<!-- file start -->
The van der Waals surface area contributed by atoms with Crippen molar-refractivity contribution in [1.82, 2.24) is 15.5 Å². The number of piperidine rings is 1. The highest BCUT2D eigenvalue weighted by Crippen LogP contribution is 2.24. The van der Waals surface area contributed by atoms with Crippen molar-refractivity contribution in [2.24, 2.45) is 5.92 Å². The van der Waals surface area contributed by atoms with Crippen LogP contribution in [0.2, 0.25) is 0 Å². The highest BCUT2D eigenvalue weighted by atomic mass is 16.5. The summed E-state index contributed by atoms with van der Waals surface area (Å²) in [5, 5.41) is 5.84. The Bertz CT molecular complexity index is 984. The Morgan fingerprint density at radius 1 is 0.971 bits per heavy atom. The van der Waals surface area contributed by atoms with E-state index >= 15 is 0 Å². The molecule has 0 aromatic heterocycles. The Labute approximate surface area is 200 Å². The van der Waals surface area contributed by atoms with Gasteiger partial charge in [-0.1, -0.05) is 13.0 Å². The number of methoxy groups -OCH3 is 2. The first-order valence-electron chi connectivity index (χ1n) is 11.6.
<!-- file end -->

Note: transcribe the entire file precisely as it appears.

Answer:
The van der Waals surface area contributed by atoms with Crippen molar-refractivity contribution in [1.82, 2.24) is 15.5 Å². The number of piperidine rings is 1. The highest BCUT2D eigenvalue weighted by Crippen LogP contribution is 2.24. The van der Waals surface area contributed by atoms with Crippen molar-refractivity contribution in [2.24, 2.45) is 5.92 Å². The van der Waals surface area contributed by atoms with Crippen LogP contribution in [0.2, 0.25) is 0 Å². The highest BCUT2D eigenvalue weighted by atomic mass is 16.5. The summed E-state index contributed by atoms with van der Waals surface area (Å²) in [5, 5.41) is 5.84. The Bertz CT molecular complexity index is 984. The Morgan fingerprint density at radius 1 is 0.971 bits per heavy atom. The van der Waals surface area contributed by atoms with E-state index >= 15 is 0 Å². The molecule has 0 aromatic heterocycles. The Labute approximate surface area is 200 Å². The van der Waals surface area contributed by atoms with Gasteiger partial charge in [-0.1, -0.05) is 13.0 Å². The number of methoxy groups -OCH3 is 2. The first-order valence-electron chi connectivity index (χ1n) is 11.6.